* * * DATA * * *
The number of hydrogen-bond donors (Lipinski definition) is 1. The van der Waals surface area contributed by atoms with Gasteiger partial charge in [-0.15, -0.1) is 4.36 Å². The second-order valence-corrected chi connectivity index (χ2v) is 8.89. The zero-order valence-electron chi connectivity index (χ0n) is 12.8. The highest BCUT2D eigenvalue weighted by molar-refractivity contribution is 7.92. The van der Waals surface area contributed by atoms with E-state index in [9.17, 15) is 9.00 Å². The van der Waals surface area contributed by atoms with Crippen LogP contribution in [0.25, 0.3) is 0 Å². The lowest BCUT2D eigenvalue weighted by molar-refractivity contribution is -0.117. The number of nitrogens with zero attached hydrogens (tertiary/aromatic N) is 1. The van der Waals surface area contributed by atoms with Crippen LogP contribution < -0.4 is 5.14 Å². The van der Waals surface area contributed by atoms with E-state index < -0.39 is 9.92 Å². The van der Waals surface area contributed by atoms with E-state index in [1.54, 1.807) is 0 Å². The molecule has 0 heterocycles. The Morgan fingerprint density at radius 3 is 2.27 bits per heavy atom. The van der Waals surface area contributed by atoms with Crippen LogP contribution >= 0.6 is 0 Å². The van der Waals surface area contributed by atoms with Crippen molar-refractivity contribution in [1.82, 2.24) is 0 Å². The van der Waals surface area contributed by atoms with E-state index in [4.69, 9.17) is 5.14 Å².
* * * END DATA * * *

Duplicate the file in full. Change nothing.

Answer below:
The number of hydrogen-bond donors (Lipinski definition) is 1. The van der Waals surface area contributed by atoms with Gasteiger partial charge in [-0.15, -0.1) is 4.36 Å². The second-order valence-corrected chi connectivity index (χ2v) is 8.89. The zero-order valence-electron chi connectivity index (χ0n) is 12.8. The highest BCUT2D eigenvalue weighted by molar-refractivity contribution is 7.92. The van der Waals surface area contributed by atoms with E-state index in [9.17, 15) is 9.00 Å². The van der Waals surface area contributed by atoms with Crippen LogP contribution in [0.25, 0.3) is 0 Å². The lowest BCUT2D eigenvalue weighted by molar-refractivity contribution is -0.117. The number of nitrogens with zero attached hydrogens (tertiary/aromatic N) is 1. The van der Waals surface area contributed by atoms with Crippen LogP contribution < -0.4 is 5.14 Å². The van der Waals surface area contributed by atoms with E-state index < -0.39 is 9.92 Å². The van der Waals surface area contributed by atoms with E-state index in [1.54, 1.807) is 0 Å². The molecule has 0 heterocycles. The Morgan fingerprint density at radius 3 is 2.27 bits per heavy atom. The van der Waals surface area contributed by atoms with Crippen LogP contribution >= 0.6 is 0 Å². The van der Waals surface area contributed by atoms with Crippen molar-refractivity contribution in [1.82, 2.24) is 0 Å². The van der Waals surface area contributed by atoms with E-state index in [4.69, 9.17) is 5.14 Å².